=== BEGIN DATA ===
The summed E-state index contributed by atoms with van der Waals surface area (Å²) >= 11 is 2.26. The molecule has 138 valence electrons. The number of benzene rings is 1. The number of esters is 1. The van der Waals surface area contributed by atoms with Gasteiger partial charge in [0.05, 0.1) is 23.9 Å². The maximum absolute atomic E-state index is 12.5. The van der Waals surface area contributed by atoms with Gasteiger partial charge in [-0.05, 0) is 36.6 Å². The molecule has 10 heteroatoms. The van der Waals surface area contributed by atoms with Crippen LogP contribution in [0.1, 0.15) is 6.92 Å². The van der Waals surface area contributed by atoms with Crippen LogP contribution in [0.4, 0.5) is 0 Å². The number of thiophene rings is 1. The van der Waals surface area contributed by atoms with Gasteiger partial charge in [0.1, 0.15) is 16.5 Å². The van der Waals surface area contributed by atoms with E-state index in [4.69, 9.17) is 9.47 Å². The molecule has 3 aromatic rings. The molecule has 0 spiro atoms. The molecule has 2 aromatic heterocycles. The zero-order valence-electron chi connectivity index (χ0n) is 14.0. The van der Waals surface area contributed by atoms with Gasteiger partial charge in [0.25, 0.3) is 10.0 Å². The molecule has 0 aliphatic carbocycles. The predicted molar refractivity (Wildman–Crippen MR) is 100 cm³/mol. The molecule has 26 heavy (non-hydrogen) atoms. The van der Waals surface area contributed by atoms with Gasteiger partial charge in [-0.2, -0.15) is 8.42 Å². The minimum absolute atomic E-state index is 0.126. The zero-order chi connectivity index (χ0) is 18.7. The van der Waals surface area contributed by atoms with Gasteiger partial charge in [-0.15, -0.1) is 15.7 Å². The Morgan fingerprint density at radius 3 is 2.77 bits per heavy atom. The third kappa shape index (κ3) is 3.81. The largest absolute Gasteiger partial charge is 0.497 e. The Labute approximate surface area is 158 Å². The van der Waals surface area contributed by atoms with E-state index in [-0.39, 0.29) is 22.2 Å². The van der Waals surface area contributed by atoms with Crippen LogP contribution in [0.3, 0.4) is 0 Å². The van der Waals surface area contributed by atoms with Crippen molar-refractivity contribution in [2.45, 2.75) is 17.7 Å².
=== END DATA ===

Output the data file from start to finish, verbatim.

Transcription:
The summed E-state index contributed by atoms with van der Waals surface area (Å²) >= 11 is 2.26. The molecule has 138 valence electrons. The number of benzene rings is 1. The number of esters is 1. The van der Waals surface area contributed by atoms with Gasteiger partial charge in [0.05, 0.1) is 23.9 Å². The maximum absolute atomic E-state index is 12.5. The van der Waals surface area contributed by atoms with Gasteiger partial charge in [-0.05, 0) is 36.6 Å². The molecule has 10 heteroatoms. The van der Waals surface area contributed by atoms with Crippen LogP contribution in [0.1, 0.15) is 6.92 Å². The van der Waals surface area contributed by atoms with Crippen LogP contribution in [0.4, 0.5) is 0 Å². The number of thiophene rings is 1. The van der Waals surface area contributed by atoms with Gasteiger partial charge in [0.1, 0.15) is 16.5 Å². The van der Waals surface area contributed by atoms with E-state index in [4.69, 9.17) is 9.47 Å². The molecule has 3 aromatic rings. The molecule has 0 spiro atoms. The molecule has 2 aromatic heterocycles. The zero-order valence-electron chi connectivity index (χ0n) is 14.0. The van der Waals surface area contributed by atoms with Gasteiger partial charge in [0.25, 0.3) is 10.0 Å². The molecule has 0 aliphatic carbocycles. The predicted molar refractivity (Wildman–Crippen MR) is 100 cm³/mol. The molecule has 26 heavy (non-hydrogen) atoms. The van der Waals surface area contributed by atoms with Gasteiger partial charge in [-0.2, -0.15) is 8.42 Å². The minimum absolute atomic E-state index is 0.126. The zero-order chi connectivity index (χ0) is 18.7. The van der Waals surface area contributed by atoms with Gasteiger partial charge in [-0.15, -0.1) is 15.7 Å². The Morgan fingerprint density at radius 3 is 2.77 bits per heavy atom. The third kappa shape index (κ3) is 3.81. The largest absolute Gasteiger partial charge is 0.497 e. The Labute approximate surface area is 158 Å². The van der Waals surface area contributed by atoms with E-state index in [-0.39, 0.29) is 22.2 Å². The van der Waals surface area contributed by atoms with Crippen LogP contribution in [0.3, 0.4) is 0 Å². The van der Waals surface area contributed by atoms with Crippen molar-refractivity contribution in [2.45, 2.75) is 17.7 Å².